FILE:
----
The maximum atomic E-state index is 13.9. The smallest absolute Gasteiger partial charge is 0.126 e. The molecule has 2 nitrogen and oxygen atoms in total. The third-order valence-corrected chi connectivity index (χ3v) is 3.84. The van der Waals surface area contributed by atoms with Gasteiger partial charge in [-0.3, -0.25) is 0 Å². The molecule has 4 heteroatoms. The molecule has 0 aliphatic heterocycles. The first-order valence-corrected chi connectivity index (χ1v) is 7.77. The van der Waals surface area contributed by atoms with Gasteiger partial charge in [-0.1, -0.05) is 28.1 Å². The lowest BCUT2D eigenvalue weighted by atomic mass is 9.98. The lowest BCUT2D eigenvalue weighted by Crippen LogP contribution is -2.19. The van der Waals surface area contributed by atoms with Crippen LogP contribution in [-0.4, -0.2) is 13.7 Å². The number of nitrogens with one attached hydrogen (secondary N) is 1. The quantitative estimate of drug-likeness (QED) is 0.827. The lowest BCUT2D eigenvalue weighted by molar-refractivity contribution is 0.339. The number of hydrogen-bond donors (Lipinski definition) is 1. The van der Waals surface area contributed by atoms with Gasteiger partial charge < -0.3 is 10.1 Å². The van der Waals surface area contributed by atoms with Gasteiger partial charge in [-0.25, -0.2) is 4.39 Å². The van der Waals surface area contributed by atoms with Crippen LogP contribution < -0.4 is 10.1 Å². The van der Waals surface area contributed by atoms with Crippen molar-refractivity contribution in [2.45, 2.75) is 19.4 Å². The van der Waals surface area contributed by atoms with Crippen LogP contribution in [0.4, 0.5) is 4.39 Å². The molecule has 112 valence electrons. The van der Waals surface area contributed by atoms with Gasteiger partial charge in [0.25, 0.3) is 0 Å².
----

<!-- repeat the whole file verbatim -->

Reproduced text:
The maximum atomic E-state index is 13.9. The smallest absolute Gasteiger partial charge is 0.126 e. The molecule has 2 nitrogen and oxygen atoms in total. The third-order valence-corrected chi connectivity index (χ3v) is 3.84. The van der Waals surface area contributed by atoms with Gasteiger partial charge in [-0.3, -0.25) is 0 Å². The molecule has 4 heteroatoms. The molecule has 0 aliphatic heterocycles. The first-order valence-corrected chi connectivity index (χ1v) is 7.77. The van der Waals surface area contributed by atoms with Gasteiger partial charge in [-0.1, -0.05) is 28.1 Å². The lowest BCUT2D eigenvalue weighted by atomic mass is 9.98. The lowest BCUT2D eigenvalue weighted by Crippen LogP contribution is -2.19. The van der Waals surface area contributed by atoms with Crippen LogP contribution in [-0.4, -0.2) is 13.7 Å². The number of nitrogens with one attached hydrogen (secondary N) is 1. The quantitative estimate of drug-likeness (QED) is 0.827. The lowest BCUT2D eigenvalue weighted by molar-refractivity contribution is 0.339. The number of hydrogen-bond donors (Lipinski definition) is 1. The van der Waals surface area contributed by atoms with Gasteiger partial charge < -0.3 is 10.1 Å². The van der Waals surface area contributed by atoms with Gasteiger partial charge in [-0.25, -0.2) is 4.39 Å². The van der Waals surface area contributed by atoms with Crippen LogP contribution < -0.4 is 10.1 Å². The van der Waals surface area contributed by atoms with Crippen molar-refractivity contribution in [2.45, 2.75) is 19.4 Å². The van der Waals surface area contributed by atoms with Crippen LogP contribution in [0.4, 0.5) is 4.39 Å². The molecule has 112 valence electrons. The van der Waals surface area contributed by atoms with Gasteiger partial charge in [0.25, 0.3) is 0 Å².